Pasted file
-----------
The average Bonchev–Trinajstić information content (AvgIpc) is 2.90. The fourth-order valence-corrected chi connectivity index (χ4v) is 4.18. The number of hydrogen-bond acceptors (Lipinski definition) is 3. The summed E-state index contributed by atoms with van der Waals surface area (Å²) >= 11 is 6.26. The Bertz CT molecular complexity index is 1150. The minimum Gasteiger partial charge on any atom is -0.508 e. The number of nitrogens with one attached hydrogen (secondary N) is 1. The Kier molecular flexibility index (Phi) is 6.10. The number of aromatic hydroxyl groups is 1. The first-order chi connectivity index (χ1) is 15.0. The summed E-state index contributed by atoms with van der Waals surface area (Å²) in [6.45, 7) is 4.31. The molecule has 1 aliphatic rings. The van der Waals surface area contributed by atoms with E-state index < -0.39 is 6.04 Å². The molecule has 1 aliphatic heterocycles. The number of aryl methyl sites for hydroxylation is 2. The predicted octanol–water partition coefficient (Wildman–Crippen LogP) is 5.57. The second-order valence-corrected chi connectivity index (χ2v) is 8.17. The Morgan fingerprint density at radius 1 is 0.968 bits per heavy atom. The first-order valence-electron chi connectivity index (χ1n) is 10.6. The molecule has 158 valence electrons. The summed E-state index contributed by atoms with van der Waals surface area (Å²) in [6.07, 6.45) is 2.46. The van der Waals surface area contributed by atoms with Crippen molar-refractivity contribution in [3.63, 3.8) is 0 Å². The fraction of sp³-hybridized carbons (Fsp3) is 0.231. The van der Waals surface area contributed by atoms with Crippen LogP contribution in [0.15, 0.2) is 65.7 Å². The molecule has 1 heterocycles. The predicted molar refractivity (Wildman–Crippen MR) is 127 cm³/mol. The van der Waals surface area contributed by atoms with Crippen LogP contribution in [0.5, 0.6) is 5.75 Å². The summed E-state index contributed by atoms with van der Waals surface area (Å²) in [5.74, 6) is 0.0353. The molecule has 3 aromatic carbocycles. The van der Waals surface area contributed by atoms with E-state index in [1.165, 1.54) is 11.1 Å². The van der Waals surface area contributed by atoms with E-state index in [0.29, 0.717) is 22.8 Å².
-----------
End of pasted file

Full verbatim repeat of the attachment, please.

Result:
The average Bonchev–Trinajstić information content (AvgIpc) is 2.90. The fourth-order valence-corrected chi connectivity index (χ4v) is 4.18. The number of hydrogen-bond acceptors (Lipinski definition) is 3. The summed E-state index contributed by atoms with van der Waals surface area (Å²) >= 11 is 6.26. The Bertz CT molecular complexity index is 1150. The minimum Gasteiger partial charge on any atom is -0.508 e. The number of nitrogens with one attached hydrogen (secondary N) is 1. The Kier molecular flexibility index (Phi) is 6.10. The number of aromatic hydroxyl groups is 1. The first-order chi connectivity index (χ1) is 15.0. The summed E-state index contributed by atoms with van der Waals surface area (Å²) in [6.45, 7) is 4.31. The molecule has 1 aliphatic rings. The van der Waals surface area contributed by atoms with E-state index < -0.39 is 6.04 Å². The molecule has 1 aliphatic heterocycles. The number of aryl methyl sites for hydroxylation is 2. The predicted octanol–water partition coefficient (Wildman–Crippen LogP) is 5.57. The second-order valence-corrected chi connectivity index (χ2v) is 8.17. The Morgan fingerprint density at radius 1 is 0.968 bits per heavy atom. The first-order valence-electron chi connectivity index (χ1n) is 10.6. The molecule has 158 valence electrons. The summed E-state index contributed by atoms with van der Waals surface area (Å²) in [6.07, 6.45) is 2.46. The van der Waals surface area contributed by atoms with Crippen molar-refractivity contribution in [3.63, 3.8) is 0 Å². The fraction of sp³-hybridized carbons (Fsp3) is 0.231. The van der Waals surface area contributed by atoms with Crippen LogP contribution in [0.15, 0.2) is 65.7 Å². The molecule has 1 heterocycles. The predicted molar refractivity (Wildman–Crippen MR) is 127 cm³/mol. The van der Waals surface area contributed by atoms with Crippen LogP contribution in [0.5, 0.6) is 5.75 Å². The summed E-state index contributed by atoms with van der Waals surface area (Å²) in [5.74, 6) is 0.0353. The molecule has 3 aromatic carbocycles. The van der Waals surface area contributed by atoms with E-state index in [1.165, 1.54) is 11.1 Å². The van der Waals surface area contributed by atoms with E-state index in [0.29, 0.717) is 22.8 Å².